Live-Stranding of a Common Dolphin in Ventry, Co. Kerry26th Jul 2010 Friday 23 July
A stranded dolphin on Ventry strand was reported to Nick Massett IWDG by Aíne Long, a local woman. Nick attended the scene and found a common dolphin grounded in shallow water with three others milling around just 20 metres away. People on the scene had already refloated the stranded animal a number of times but it persistently restranded. It showed no signs of emaciation however it appeared there was some sort of trauma injury just in front of the dorsal fin.
Taking into account this animal had been refloated a number of times, and that the other attendant dolphins did not appear to have a problem navigating the shallow waters, it was decided to leave this animal. Leave it strand and nature take it's course.
The other three commons stayed in close attendance for well over an hour before heading out to deeper water. With binoculars they could be seen porpoising at speed in the middle of the bay and exhibiting normal behavioural traits.
The stranded dolphin was back out in a few feet of water 20 metres off the beach swimming erratically, occasionally lifting it's head out of the water.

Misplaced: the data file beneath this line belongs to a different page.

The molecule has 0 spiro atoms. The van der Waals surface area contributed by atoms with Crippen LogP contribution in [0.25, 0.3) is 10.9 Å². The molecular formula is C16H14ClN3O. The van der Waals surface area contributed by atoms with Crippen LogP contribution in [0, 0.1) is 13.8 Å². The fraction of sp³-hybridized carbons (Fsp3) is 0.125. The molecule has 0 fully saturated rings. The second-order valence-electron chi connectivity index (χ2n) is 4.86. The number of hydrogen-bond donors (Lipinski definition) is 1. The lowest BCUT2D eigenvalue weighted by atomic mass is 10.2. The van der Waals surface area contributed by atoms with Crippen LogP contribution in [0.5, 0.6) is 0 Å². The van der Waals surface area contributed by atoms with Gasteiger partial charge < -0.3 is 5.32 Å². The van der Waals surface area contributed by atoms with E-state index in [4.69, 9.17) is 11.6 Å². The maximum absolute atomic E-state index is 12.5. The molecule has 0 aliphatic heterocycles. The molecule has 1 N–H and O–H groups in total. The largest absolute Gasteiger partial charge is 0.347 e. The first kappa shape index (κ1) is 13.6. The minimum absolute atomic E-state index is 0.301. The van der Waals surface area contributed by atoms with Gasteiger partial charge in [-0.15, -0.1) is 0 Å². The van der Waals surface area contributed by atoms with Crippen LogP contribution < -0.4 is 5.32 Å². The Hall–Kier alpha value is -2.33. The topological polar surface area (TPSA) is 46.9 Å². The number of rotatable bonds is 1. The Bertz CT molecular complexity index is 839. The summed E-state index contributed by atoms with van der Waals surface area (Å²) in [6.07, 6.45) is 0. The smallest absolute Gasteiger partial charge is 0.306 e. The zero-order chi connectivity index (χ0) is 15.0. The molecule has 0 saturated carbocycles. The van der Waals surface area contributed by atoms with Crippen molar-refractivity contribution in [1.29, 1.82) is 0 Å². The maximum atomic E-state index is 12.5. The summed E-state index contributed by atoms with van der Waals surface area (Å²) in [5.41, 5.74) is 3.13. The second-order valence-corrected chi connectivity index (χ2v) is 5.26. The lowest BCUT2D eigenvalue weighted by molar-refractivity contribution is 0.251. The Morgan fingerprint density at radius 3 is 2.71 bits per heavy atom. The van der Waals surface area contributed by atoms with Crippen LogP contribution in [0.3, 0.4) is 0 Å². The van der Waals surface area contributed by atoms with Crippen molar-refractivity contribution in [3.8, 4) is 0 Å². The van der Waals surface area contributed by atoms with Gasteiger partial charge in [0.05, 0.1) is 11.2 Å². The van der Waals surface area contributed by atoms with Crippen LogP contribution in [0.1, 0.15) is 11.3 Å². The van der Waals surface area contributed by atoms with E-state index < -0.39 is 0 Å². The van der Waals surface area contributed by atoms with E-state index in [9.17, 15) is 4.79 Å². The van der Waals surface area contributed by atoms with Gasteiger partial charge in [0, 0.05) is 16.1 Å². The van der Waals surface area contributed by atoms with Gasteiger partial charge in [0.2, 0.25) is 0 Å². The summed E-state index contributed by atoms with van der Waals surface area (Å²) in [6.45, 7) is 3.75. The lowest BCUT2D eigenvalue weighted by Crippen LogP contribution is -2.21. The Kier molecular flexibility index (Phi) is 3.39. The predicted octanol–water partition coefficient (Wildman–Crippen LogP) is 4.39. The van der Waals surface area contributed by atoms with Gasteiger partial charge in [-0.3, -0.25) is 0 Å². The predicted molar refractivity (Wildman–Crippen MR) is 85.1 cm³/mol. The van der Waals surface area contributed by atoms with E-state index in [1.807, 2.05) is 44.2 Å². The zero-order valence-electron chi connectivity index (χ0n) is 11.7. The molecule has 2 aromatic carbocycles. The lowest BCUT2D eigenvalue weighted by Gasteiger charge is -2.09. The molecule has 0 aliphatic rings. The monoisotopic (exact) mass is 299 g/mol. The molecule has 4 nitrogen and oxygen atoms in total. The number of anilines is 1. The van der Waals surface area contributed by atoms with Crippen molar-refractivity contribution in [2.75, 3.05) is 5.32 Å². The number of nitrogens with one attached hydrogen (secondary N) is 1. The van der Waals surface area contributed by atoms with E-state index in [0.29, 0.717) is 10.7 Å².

Conor Ryan IWDG and Vivi Bolin found the dolphin further south along the beach and grounded by the ebbing tide. The breathing rate was high at 7 or 8 breaths per minute (five being normal) and the blows sounded laboured. Given the animal's history of repeatedly stranding and the shallow nature of the bay, the decision was made not to re-float the animal as this would just prolong its suffering and likely result in another re-stranding. Conor attempted to call local vets to explore the possibility of euthanasia.
Having kept the animal cool and some way comfortable for over three hours, we left it to it's own devices expecting to find it dead by first light.
A single common dolphin was seen swimming 30 metres off the beach in the vicinity of yesterdays stranding. This dolphin appeared to be feeding, possibly on the shoals of sandeel prevalent, showing bursts of speed and quick changes of direction. All signs of a healthy animal and surely not the same one that was stranded for over six hours the previous night. A photo ID shot was now crucial to clarify this situation. A naomhóg (Kerry currach) was launched, a craft with a shallow draft, with Nick Massett at the oars, Conor Ryan on camera and Vivi Bolin navigating.
We were able to secure the all important photo ID image showing the wounds were identical to those of the stranded animal. As if to confirm its healthy condition, the dolphin even breached twice alongside us. There was no sign of the dolphin in the bay the following day, Sunday 25 July.
Despite having plenty of stranding experience between them, no one in attendance was expecting a recovery of this nature. While it may yet restrand, this event highlights the difficult decisions that have to be made in stranding situations. Perhaps a reappraisal of some of our stranding procedure is called for, re-evaluating what constitutes a worthy candidate for a re-floating attempt.
Nick Massett and Conor Ryan, IWDG
some of the scars on dolphin's back and sides comprised regularly spaced parallel lines, more like rake-marks from a